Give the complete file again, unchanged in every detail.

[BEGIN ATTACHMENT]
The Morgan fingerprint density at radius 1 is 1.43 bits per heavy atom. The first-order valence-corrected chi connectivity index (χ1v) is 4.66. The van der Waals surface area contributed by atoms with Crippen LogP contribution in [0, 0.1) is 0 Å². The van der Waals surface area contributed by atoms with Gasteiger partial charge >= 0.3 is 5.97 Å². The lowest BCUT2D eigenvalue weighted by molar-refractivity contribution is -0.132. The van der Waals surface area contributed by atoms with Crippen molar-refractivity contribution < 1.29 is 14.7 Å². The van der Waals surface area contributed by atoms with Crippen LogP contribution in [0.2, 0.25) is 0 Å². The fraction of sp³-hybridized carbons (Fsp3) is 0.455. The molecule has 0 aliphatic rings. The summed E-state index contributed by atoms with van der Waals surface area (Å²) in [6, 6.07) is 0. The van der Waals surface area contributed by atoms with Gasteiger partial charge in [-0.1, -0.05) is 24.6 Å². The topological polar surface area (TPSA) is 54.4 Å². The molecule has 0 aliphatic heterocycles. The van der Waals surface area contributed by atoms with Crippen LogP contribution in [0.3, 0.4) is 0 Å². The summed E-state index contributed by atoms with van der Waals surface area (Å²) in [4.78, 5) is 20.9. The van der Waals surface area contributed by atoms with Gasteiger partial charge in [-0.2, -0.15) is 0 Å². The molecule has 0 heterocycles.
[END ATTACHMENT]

The Morgan fingerprint density at radius 1 is 1.43 bits per heavy atom. The first-order valence-corrected chi connectivity index (χ1v) is 4.66. The van der Waals surface area contributed by atoms with Crippen LogP contribution in [0, 0.1) is 0 Å². The van der Waals surface area contributed by atoms with Gasteiger partial charge >= 0.3 is 5.97 Å². The lowest BCUT2D eigenvalue weighted by molar-refractivity contribution is -0.132. The van der Waals surface area contributed by atoms with Crippen molar-refractivity contribution < 1.29 is 14.7 Å². The van der Waals surface area contributed by atoms with Crippen LogP contribution in [0.2, 0.25) is 0 Å². The fraction of sp³-hybridized carbons (Fsp3) is 0.455. The molecule has 0 aliphatic rings. The summed E-state index contributed by atoms with van der Waals surface area (Å²) in [6, 6.07) is 0. The van der Waals surface area contributed by atoms with Gasteiger partial charge in [-0.1, -0.05) is 24.6 Å². The topological polar surface area (TPSA) is 54.4 Å². The molecule has 0 aliphatic heterocycles. The van der Waals surface area contributed by atoms with Crippen LogP contribution in [0.3, 0.4) is 0 Å². The summed E-state index contributed by atoms with van der Waals surface area (Å²) in [4.78, 5) is 20.9. The van der Waals surface area contributed by atoms with Gasteiger partial charge in [-0.2, -0.15) is 0 Å². The molecule has 0 heterocycles.